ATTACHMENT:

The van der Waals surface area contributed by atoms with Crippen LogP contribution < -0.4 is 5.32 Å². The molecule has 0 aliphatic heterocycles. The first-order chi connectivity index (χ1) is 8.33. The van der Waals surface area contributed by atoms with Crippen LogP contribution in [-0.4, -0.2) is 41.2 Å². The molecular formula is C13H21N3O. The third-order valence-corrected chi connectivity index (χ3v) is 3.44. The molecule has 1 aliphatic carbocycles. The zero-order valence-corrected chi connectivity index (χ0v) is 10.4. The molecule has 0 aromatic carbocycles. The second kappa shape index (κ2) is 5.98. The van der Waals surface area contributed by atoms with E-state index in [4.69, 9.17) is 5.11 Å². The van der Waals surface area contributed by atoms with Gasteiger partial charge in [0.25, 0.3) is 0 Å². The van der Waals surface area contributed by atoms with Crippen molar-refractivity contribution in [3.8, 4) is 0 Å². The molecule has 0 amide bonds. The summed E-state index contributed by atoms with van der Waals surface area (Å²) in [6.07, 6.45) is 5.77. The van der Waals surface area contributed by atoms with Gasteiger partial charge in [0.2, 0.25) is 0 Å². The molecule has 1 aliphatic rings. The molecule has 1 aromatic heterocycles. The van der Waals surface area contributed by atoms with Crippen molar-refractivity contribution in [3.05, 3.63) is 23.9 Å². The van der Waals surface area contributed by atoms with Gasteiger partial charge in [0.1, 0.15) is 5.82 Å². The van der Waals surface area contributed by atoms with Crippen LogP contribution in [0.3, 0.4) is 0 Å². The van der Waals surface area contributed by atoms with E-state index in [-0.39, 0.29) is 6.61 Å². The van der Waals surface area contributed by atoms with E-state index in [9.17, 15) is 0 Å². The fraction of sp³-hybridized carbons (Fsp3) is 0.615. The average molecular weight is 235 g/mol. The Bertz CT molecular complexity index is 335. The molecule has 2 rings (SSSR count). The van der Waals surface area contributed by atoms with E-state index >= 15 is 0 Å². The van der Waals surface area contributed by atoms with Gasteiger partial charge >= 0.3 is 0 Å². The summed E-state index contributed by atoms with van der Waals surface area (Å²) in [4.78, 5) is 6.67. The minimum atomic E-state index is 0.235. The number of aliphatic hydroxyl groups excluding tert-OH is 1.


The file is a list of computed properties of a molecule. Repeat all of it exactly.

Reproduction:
The van der Waals surface area contributed by atoms with Crippen LogP contribution < -0.4 is 5.32 Å². The molecule has 0 aliphatic heterocycles. The first-order chi connectivity index (χ1) is 8.33. The van der Waals surface area contributed by atoms with Crippen LogP contribution in [-0.4, -0.2) is 41.2 Å². The molecular formula is C13H21N3O. The third-order valence-corrected chi connectivity index (χ3v) is 3.44. The molecule has 1 aliphatic carbocycles. The zero-order valence-corrected chi connectivity index (χ0v) is 10.4. The molecule has 0 aromatic carbocycles. The second kappa shape index (κ2) is 5.98. The van der Waals surface area contributed by atoms with E-state index in [4.69, 9.17) is 5.11 Å². The van der Waals surface area contributed by atoms with Gasteiger partial charge in [0.25, 0.3) is 0 Å². The van der Waals surface area contributed by atoms with Crippen molar-refractivity contribution in [3.8, 4) is 0 Å². The molecule has 0 amide bonds. The summed E-state index contributed by atoms with van der Waals surface area (Å²) in [6.07, 6.45) is 5.77. The van der Waals surface area contributed by atoms with Gasteiger partial charge in [0.2, 0.25) is 0 Å². The molecule has 1 aliphatic rings. The molecule has 1 aromatic heterocycles. The van der Waals surface area contributed by atoms with Crippen molar-refractivity contribution in [3.05, 3.63) is 23.9 Å². The van der Waals surface area contributed by atoms with Gasteiger partial charge in [0.1, 0.15) is 5.82 Å². The van der Waals surface area contributed by atoms with Crippen LogP contribution in [0.3, 0.4) is 0 Å². The van der Waals surface area contributed by atoms with E-state index in [-0.39, 0.29) is 6.61 Å². The van der Waals surface area contributed by atoms with E-state index in [9.17, 15) is 0 Å². The fraction of sp³-hybridized carbons (Fsp3) is 0.615. The average molecular weight is 235 g/mol. The Bertz CT molecular complexity index is 335. The molecule has 2 rings (SSSR count). The van der Waals surface area contributed by atoms with E-state index >= 15 is 0 Å². The van der Waals surface area contributed by atoms with Gasteiger partial charge >= 0.3 is 0 Å². The summed E-state index contributed by atoms with van der Waals surface area (Å²) in [4.78, 5) is 6.67. The minimum atomic E-state index is 0.235. The number of aliphatic hydroxyl groups excluding tert-OH is 1.